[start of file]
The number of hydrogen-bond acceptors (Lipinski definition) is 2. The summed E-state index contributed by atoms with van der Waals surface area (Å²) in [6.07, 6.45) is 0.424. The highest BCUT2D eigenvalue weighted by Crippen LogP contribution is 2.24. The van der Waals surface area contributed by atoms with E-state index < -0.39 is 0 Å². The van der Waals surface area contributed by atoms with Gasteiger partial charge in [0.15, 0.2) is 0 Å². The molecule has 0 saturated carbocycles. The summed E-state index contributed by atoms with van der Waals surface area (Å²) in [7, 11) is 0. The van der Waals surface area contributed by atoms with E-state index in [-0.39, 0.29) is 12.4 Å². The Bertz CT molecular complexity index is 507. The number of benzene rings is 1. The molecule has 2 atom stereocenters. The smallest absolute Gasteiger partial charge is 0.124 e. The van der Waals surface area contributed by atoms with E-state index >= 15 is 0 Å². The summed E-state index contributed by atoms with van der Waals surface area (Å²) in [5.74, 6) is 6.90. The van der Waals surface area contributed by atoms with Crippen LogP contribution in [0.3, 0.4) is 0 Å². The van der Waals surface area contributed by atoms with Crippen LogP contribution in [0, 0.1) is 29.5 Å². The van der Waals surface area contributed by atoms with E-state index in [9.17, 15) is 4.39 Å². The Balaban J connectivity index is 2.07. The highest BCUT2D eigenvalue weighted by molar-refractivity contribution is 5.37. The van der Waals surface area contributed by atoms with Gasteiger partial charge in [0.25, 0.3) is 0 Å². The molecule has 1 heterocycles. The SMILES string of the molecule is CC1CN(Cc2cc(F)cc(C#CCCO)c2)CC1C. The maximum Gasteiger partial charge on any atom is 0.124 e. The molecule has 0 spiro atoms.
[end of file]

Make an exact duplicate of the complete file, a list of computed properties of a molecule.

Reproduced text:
The number of hydrogen-bond acceptors (Lipinski definition) is 2. The summed E-state index contributed by atoms with van der Waals surface area (Å²) in [6.07, 6.45) is 0.424. The highest BCUT2D eigenvalue weighted by Crippen LogP contribution is 2.24. The van der Waals surface area contributed by atoms with E-state index < -0.39 is 0 Å². The van der Waals surface area contributed by atoms with Gasteiger partial charge in [0.15, 0.2) is 0 Å². The molecule has 0 saturated carbocycles. The summed E-state index contributed by atoms with van der Waals surface area (Å²) in [7, 11) is 0. The van der Waals surface area contributed by atoms with E-state index in [-0.39, 0.29) is 12.4 Å². The Bertz CT molecular complexity index is 507. The number of benzene rings is 1. The molecule has 2 atom stereocenters. The smallest absolute Gasteiger partial charge is 0.124 e. The van der Waals surface area contributed by atoms with E-state index >= 15 is 0 Å². The summed E-state index contributed by atoms with van der Waals surface area (Å²) in [5.74, 6) is 6.90. The van der Waals surface area contributed by atoms with Crippen LogP contribution in [0.3, 0.4) is 0 Å². The van der Waals surface area contributed by atoms with Crippen LogP contribution in [0, 0.1) is 29.5 Å². The van der Waals surface area contributed by atoms with E-state index in [9.17, 15) is 4.39 Å². The Balaban J connectivity index is 2.07. The highest BCUT2D eigenvalue weighted by molar-refractivity contribution is 5.37. The van der Waals surface area contributed by atoms with Gasteiger partial charge in [0.25, 0.3) is 0 Å². The molecule has 1 heterocycles. The SMILES string of the molecule is CC1CN(Cc2cc(F)cc(C#CCCO)c2)CC1C. The maximum Gasteiger partial charge on any atom is 0.124 e. The molecule has 0 spiro atoms.